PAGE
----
CRE Midwest

A Tale of Two Recoveries

Expectations for a modest recovery in the Capital Markets in 2011 have been “spot on” as the activity of the second half of 2010 was pivotal and has continued led into the first quarter of 2011. A continuation of the “cleansing” of distress assets has resulted in greater velocity in the debt markets, albeit still rather slow and steady compared to the past.

By Ed Wlodarczyk

Senior Vice President-UGL Services Capital Market Services

Expectations for a modest recovery in the Capital Markets in 2011 have been “spot on” as the activity of the second half of 2010 was pivotal and has continued led into the first quarter of 2011. A continuation of the “cleansing” of distress assets has resulted in greater velocity in the debt markets, albeit still rather slow and steady compared to the past. Significant increases in lending activity have been seen with life companies and large commercial banks. Additionally, more CMBS issuances have resulted in revised volume estimates for 2011 ranging now from $30 to $50 billion.

Institutional investors have started to improve their forecasts for the future of commercial real estate and have initiated new allocations for 2011 in commercial real estate investments. Private Equity funds full with capital have started to spend and will continue their spending ways throughout 2011. Many are back or soon will be back “on the street” raising more money for the next generation fund as bid/ask spreads for their prospective acquisitions narrow.

Low interest rates and a continued “soft” prediction from the Fed on future rate hikes through 2012 have speared on a resurgence of investment in all asset classes. Overall, core property values have adjusted within a range of 15-30% from their lows based on region and asset class.

Ok this sounds great so what’s the catch?

Simple, the new world order is described in a few words. The Haves- Assets that are Core, Mission Critical, Having Good Fundamentals and a Stable Sponsor, that are located in Gateway Markets with Positive Cash Flow and Good Long Term Tenancy.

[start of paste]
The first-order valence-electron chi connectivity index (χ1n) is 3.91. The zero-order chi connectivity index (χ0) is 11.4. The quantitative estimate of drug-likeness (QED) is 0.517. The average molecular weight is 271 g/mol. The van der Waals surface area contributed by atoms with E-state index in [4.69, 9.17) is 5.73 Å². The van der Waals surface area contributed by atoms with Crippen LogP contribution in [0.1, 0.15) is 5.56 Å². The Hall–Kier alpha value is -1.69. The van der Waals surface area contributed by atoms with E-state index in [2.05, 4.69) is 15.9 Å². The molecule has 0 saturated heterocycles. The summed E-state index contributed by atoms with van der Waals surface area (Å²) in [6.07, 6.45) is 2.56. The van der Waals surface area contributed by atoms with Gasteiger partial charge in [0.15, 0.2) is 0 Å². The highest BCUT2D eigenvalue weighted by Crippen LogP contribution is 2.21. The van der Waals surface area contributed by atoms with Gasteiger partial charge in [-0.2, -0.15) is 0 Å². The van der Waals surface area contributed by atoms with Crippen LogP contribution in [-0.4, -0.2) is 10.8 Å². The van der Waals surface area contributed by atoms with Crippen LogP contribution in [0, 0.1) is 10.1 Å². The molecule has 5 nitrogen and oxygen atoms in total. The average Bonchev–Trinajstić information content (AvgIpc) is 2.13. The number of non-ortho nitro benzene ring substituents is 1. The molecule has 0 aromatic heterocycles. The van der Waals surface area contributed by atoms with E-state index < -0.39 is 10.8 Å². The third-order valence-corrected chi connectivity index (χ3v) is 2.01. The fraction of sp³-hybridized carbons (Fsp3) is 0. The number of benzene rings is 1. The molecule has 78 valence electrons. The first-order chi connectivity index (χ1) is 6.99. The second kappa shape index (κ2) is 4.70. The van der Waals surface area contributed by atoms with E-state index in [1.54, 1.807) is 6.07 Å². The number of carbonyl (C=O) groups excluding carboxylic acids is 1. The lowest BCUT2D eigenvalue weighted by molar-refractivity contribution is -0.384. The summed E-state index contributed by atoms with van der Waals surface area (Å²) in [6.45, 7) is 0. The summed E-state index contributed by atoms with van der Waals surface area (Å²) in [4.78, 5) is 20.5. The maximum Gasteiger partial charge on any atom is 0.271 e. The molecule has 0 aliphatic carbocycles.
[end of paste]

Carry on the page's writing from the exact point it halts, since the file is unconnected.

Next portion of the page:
Several billion dollars of investor capital is now chasing investment grade tenanted assets with a minimum lease term of 15 years, where the asset is described as critical to running the tenants’ business (such as the firms headquarters or key manufacturing or research and development facility) and will survive a bankruptcy reorganization filing should one occur. Additionally, the asset should be located in a major metro or secondary market that is a critical driver for the satisfactory performance of tenants existing and future business plans.

Assets of this caliber have been and will continue to fetch high investor interest which will result in greater valuations. Lenders are also hungry for these types of assets and their pricing will reflect that appetite accordingly.

So what happens to the “The Have Nots”?

Specialty type assets such as golf courses, ice rinks, busted development deals; or those non core lower grade types that lack the location or technological improvements or the quality of tenants that usually do not sign long term leases.

One of the biggest challenges over the last 3 years has been dealing with the “pretend to extend” mentality of lenders. Opportunistic buyers have been deeply disappointed with this logic. The biggest fear in the market is that banks will begin to foreclose at a brisk pace which will begin a downward spiral effect on the capital markets.

Unfortunately, this is and will be the case for “the have nots” through the remainder of 2011 and well into the future. This will include many of the legacy CMBS issuances which are maturing through 2015.

Refinancing non core assets will be very difficult without an infusion of additional or new equity from the borrower. Short term “bridge” or “mezzanine” options may have to be considered but those usually will come with a high price tag. Lenders of these types of notes will require double digit rates, usually in the mid teens all in. Given the current CMBS issuance predictions the market is still way behind the $100 billion per year needed to clear the legacy loans.

There is definitely a yield premium available for these types of assets located in secondary and tertiary markets; however, liquidity still remains very challenging. Valuation may also be effected, as well, since most owners of troubled or under water assets do not have the ability to mitigate current or future maintenance or capital issues the asset requires.

So how do we fix this?

The largest seller pool driving the most sale velocity that will take place in the next few years will be lenders, banks and special servicers. Market momentum will help in the future, as more of both groups trade which will enable financing requirements to continue to ease.

The best advice is to begin an early dialogue with the lender and/or special servicer. Hire a professional that can work through the multiple of layers and processes in an effort to start developing alternatives to a workout process.